Now to the point of this introduction. As part of the free version of the plugin I was able to subscribe to their newsletter to receive updates and download a free SEO Tips ebook. As someone who is always keen to improve my knowledge I downloaded the book for future reading. While the books contents are valuable, my favourite part were a list of ‘5 SEO Mistakes to Avoid’.

Whether you’ve been optimizing your web pages for quite some time or are new to the strategy, everyone makes mistakes. While the bad news is that these mistakes can have a significant effect on your page ranking, the good news is, they’re reversible. Here are five SEO mistakes to avoid (And if you’ve already made them, not to worry, you can make changes and move forward with your SEO strategy).

SEO Mistake #1:

Not using keywords correctly. Many webmasters are concerned about being banned from the search engines for keyword spamming or stuffing so they limit the use of keywords on their web pages. As long as your content sounds natural and reads easily, the chances are you have not overused your keywords. Make sure your keywords are included in the first and last paragraphs, in your headings and in your title and meta tags.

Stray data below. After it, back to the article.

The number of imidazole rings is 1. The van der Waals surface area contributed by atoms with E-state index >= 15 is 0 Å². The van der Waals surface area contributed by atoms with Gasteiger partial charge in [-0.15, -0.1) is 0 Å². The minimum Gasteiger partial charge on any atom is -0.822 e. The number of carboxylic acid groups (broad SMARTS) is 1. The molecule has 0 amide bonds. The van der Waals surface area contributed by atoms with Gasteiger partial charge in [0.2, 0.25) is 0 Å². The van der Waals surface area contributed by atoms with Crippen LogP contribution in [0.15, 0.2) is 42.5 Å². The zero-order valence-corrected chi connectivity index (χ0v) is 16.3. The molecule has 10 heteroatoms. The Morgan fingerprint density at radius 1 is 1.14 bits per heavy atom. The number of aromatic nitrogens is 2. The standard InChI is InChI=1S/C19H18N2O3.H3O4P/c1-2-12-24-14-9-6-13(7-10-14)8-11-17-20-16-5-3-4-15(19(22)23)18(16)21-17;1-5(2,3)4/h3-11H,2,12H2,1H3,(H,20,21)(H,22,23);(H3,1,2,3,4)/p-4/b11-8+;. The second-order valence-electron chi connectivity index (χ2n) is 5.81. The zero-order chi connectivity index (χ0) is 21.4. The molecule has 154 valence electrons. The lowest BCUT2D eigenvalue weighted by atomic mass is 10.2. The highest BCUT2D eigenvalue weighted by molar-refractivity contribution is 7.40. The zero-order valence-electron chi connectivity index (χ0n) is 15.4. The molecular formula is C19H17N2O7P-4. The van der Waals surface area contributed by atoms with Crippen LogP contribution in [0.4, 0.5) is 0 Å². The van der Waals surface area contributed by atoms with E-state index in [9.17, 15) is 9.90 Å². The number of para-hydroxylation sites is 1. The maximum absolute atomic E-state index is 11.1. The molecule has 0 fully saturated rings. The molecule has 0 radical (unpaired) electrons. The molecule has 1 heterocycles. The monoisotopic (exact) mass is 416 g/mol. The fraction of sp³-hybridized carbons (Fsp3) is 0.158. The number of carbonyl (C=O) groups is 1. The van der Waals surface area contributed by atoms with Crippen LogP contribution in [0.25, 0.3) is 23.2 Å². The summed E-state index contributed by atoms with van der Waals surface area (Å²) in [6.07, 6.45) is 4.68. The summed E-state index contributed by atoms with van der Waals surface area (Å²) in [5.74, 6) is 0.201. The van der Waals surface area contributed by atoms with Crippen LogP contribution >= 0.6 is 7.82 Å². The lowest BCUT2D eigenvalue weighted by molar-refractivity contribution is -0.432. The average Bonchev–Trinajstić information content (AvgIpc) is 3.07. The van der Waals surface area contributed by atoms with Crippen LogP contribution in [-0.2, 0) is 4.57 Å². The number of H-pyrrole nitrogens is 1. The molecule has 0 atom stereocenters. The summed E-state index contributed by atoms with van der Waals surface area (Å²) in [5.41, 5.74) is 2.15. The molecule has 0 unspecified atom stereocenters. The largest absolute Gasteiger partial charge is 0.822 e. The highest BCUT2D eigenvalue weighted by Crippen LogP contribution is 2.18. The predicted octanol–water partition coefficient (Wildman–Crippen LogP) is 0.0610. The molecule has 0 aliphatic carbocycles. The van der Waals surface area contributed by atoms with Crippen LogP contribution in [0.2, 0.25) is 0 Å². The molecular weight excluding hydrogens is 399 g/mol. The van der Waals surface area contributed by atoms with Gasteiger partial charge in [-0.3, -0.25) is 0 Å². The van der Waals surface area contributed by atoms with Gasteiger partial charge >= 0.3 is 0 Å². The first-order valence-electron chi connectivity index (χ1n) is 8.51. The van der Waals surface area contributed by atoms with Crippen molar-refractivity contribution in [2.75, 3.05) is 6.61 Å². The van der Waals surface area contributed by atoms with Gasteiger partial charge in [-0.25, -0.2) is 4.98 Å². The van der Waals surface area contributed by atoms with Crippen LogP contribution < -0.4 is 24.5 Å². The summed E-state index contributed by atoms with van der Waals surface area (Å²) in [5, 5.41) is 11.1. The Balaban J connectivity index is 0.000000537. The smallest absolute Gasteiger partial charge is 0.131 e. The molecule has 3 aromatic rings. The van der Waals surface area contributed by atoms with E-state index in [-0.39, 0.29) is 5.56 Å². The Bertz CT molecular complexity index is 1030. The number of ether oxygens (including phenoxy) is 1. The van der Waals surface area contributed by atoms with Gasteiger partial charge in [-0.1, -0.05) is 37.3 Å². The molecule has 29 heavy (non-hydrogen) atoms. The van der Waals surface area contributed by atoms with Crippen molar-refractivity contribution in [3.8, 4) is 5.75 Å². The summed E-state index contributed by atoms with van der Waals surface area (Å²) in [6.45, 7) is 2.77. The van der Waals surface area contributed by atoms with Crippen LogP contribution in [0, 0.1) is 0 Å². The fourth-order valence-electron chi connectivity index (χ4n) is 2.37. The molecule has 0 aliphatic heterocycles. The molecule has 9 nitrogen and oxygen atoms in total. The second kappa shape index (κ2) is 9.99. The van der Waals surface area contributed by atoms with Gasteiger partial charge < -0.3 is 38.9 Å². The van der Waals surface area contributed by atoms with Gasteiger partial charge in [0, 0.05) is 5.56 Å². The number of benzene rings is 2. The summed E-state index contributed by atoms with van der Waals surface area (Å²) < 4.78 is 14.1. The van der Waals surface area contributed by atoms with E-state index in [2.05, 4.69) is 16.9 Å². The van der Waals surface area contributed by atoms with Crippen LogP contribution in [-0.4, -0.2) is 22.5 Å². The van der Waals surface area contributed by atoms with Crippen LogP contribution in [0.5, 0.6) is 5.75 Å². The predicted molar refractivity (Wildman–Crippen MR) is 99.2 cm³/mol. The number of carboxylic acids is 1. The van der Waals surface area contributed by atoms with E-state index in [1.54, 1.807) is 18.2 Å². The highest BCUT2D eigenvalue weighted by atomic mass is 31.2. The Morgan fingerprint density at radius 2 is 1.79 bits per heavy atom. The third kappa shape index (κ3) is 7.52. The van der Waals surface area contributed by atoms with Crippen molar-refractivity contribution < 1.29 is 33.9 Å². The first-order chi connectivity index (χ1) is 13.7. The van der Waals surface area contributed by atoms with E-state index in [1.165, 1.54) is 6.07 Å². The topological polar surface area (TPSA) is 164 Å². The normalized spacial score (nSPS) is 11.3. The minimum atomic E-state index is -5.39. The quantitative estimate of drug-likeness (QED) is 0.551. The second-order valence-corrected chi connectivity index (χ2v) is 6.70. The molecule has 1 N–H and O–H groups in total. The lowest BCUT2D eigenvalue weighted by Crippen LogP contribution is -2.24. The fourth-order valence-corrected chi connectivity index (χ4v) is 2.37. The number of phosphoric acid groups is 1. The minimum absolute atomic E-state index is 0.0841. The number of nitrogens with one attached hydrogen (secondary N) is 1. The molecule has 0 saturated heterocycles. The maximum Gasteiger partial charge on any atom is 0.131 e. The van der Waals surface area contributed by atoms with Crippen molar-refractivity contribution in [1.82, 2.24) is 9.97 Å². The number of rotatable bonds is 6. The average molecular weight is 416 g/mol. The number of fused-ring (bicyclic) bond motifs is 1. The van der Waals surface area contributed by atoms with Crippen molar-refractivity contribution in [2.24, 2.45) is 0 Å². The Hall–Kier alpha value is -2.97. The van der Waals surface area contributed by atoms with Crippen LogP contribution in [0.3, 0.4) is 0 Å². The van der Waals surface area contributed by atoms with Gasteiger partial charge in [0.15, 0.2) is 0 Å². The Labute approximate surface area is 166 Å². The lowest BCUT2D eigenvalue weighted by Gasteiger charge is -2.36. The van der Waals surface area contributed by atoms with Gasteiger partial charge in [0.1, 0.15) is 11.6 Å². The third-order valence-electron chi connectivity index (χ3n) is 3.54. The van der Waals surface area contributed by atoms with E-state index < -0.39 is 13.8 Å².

SEO Mistake #2:

Trying to fool search engine spiders. Search engines are a lot more sophisticated than most of us realize. They recognize – and penalize – hidden text, keyword spamming, and cloaking, which is showing different content to the search engine spiders than to your visitors. All of these practices only serve to hurt your page ranking and can in fact cause your website to be banned by the search engines, which means no one will find you – and no traffic means no profits.

SEO Mistake #3:

Using Flash Flash is a great presentation tool and can be dramatic and effective if used sparingly. It’s particularly appropriate if you have a media related website and want to demonstrate your industry savvy. However for most website owners it’s just not necessary and can harm your page ranking. Search engine spiders cannot read content embedded in Flash files, which means they’re not recognized or indexed.

SEO Mistake #4: